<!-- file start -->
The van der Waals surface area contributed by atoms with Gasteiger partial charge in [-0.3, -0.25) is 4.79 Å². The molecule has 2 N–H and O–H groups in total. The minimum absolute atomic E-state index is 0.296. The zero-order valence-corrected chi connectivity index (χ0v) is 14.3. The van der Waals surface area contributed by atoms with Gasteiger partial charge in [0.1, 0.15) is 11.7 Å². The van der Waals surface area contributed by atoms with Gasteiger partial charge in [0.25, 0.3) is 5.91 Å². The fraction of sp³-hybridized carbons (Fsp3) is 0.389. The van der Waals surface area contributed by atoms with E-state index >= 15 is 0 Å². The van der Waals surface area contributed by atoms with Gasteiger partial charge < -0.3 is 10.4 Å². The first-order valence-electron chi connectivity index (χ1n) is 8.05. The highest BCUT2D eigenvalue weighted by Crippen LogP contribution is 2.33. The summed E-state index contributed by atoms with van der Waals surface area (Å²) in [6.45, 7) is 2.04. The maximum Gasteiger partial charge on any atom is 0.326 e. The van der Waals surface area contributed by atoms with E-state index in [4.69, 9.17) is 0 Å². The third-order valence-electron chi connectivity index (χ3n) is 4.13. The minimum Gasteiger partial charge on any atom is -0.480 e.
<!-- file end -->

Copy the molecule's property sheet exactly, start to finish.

The van der Waals surface area contributed by atoms with Gasteiger partial charge in [-0.3, -0.25) is 4.79 Å². The molecule has 2 N–H and O–H groups in total. The minimum absolute atomic E-state index is 0.296. The zero-order valence-corrected chi connectivity index (χ0v) is 14.3. The van der Waals surface area contributed by atoms with Gasteiger partial charge in [0.1, 0.15) is 11.7 Å². The van der Waals surface area contributed by atoms with Gasteiger partial charge in [0.25, 0.3) is 5.91 Å². The fraction of sp³-hybridized carbons (Fsp3) is 0.389. The van der Waals surface area contributed by atoms with E-state index >= 15 is 0 Å². The van der Waals surface area contributed by atoms with Gasteiger partial charge < -0.3 is 10.4 Å². The first-order valence-electron chi connectivity index (χ1n) is 8.05. The highest BCUT2D eigenvalue weighted by Crippen LogP contribution is 2.33. The summed E-state index contributed by atoms with van der Waals surface area (Å²) in [6.45, 7) is 2.04. The maximum Gasteiger partial charge on any atom is 0.326 e. The van der Waals surface area contributed by atoms with E-state index in [4.69, 9.17) is 0 Å². The third-order valence-electron chi connectivity index (χ3n) is 4.13. The minimum Gasteiger partial charge on any atom is -0.480 e.